It's up to you of course. If you prefer to purchase unused ones, then that's what you should do.
It was just a thought.
June 6th, 2006, 09:18 PM
Check fabric stores in their clearance aisles. The do sell burlap in rolls by the yard.....sometimes they may clearance theses for a buck a yard....just a thought.
June 7th, 2006, 12:19 AM
Bluelaced, there are some horse people and some goat people near here, but basically small numbers of animals per person. The three feed stores in the immediate area all seem to have those sturdy kraft paper bulk feed bags (as does the Walton Feed bulk human food bags that I order from every 12-18-or 24 months). Good idea for maybe 60 miles from here, but not closer. The closest larger scale sheep raisers have decreased herd size since they sold some of the land for housing development, an increasing trend in the NW NV area--lots of inmigrants from other states in the last 8-10 years who all want to have NEW house, and have the $ from sale of their old house in more expensive state to do so. Lots of the older farmers/ranchers with acreage to sell have been doing so, and can't say I really blame them.But we do regret the loss of open space, and worry about the city-habit demand for water, as there just isn't that much here. Selling water rights is even more profitable than selling what used to be midhigh desert open range ranch land--the feds own the bulk of the land acreage in NV, so that increases competition for privately held land in the areas of population growth in the NW Hwy. 50 and Hwy. 80 corridors, and in far S metropolis of the state.
Chad, I'll check the fabric store c. 30 miles from here when in that city next month--worth a try.
My idea re the coffee processor in Minden area was maybe the bulk coffee beans for roasting came in burlap bags--still have to recall the company name (it just came to the area in the last year).
June 8th, 2006, 10:56 PM
hi i found a role of thick black plastic yuo can not tear i think its what they use when biulding retaining wall or premade rocks for beds to keep out the soil. is that what tashak is talking about when i found it i looked up at the sky and said thanks mom :) oh i use it for my earthboxes to cover them it works great now i have to put chickenwire on the earthboxes because i seen a squirrel anyone for squirrel stew yummy :p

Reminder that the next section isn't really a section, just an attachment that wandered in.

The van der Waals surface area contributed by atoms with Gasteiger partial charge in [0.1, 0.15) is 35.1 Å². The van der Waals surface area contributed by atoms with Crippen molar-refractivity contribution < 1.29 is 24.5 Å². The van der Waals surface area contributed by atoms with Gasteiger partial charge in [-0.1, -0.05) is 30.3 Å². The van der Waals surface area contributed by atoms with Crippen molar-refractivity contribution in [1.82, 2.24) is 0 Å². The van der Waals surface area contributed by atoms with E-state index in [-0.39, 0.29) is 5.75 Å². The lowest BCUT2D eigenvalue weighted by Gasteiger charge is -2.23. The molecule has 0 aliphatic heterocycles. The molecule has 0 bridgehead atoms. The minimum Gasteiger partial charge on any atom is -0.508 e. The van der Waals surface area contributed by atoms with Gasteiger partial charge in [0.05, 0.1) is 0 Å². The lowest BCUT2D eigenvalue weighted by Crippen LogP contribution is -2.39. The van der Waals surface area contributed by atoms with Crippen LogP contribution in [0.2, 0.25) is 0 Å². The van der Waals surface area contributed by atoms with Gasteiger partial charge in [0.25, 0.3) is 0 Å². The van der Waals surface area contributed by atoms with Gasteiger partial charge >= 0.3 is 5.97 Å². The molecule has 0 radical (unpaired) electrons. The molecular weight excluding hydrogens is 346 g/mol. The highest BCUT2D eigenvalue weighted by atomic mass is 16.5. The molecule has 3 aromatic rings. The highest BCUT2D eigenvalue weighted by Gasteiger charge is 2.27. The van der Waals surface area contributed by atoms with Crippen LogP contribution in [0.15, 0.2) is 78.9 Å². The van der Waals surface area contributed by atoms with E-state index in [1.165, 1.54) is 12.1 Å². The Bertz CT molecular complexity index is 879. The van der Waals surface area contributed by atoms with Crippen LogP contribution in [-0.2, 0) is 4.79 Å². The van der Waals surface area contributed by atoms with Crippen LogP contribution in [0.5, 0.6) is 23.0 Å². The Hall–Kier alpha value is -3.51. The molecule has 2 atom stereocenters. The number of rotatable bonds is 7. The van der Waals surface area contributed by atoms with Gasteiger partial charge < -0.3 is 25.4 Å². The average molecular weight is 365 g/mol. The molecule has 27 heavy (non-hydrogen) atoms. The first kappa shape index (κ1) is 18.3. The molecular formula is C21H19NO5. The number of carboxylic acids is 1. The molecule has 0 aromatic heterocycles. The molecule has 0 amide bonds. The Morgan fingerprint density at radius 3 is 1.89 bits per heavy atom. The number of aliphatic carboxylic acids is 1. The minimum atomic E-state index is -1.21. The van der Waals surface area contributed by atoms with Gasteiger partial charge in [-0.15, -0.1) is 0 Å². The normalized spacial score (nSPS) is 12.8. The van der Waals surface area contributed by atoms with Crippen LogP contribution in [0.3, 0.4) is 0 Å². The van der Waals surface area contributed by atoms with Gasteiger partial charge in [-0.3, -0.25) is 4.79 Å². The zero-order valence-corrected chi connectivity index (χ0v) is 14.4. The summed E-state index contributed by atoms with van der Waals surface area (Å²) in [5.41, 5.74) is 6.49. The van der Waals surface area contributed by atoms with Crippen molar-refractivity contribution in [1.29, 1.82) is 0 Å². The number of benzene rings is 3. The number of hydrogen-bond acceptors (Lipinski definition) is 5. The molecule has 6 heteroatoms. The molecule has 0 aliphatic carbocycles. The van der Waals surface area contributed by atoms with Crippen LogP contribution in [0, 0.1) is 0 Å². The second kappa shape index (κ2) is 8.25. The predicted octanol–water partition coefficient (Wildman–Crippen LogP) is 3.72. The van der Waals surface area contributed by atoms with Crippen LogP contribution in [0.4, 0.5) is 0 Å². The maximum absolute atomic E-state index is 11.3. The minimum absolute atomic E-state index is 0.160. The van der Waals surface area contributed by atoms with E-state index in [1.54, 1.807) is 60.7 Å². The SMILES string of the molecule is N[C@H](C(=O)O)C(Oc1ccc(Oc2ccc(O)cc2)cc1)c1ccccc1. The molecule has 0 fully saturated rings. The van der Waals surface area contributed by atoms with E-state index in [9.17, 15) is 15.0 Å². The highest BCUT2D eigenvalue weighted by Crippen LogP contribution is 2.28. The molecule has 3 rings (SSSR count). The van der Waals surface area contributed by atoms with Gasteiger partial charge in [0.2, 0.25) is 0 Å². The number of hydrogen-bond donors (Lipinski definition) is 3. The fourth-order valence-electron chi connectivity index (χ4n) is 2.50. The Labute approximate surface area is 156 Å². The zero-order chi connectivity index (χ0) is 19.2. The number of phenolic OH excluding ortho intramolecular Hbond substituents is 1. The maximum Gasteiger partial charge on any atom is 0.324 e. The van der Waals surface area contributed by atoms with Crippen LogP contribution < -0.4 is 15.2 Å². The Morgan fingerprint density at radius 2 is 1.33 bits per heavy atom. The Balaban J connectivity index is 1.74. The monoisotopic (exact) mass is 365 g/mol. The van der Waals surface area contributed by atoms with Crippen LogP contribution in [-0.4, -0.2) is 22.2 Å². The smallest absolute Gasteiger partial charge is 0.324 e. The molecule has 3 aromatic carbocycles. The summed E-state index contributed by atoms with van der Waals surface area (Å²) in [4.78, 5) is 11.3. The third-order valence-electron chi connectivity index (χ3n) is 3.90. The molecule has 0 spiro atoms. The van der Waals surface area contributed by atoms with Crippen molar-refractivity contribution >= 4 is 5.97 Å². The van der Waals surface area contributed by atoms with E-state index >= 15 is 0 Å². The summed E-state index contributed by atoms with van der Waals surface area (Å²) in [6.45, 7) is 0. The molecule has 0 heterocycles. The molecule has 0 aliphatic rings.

June 9th, 2006, 09:42 PM
I use fabric a lot in my garden. Nylon net, 58 cents a yard, 60" wide makes a great cover for my blueberries. Some of the "cheap" fabric makes a good shade cloth. We use Bamboo to make frames and plain old cloths pins to hold the fabric in place. The garden somestimes looks like tent city.
June 11th, 2006, 08:43 AM
We go garage saleing EVERY weekend ... (where we live is like "garage sale heaven"). There are often people selling off old pieces of polyester cloth they musta bought 'bout 20 years ago, in different colors & textures but I just spread a nice 'bout 3-yard piece across my PVC dome.
If you're interested in making a PVC dome, here's a nice link ... you can make it ANY size, instead of using TWO pieces of 10' PVC, use THREE or FOUR per "side" and UP the diameter of the PVC. I used three 10' pieces of PVC per "side," and my "dome" ended up ABOUT 25' wide. And you don't have to make it as TALL as I made mine ... by spreading out the stakes you could make it shorter and wider. (I'm nearly 6' and so mine is about 7' tall.)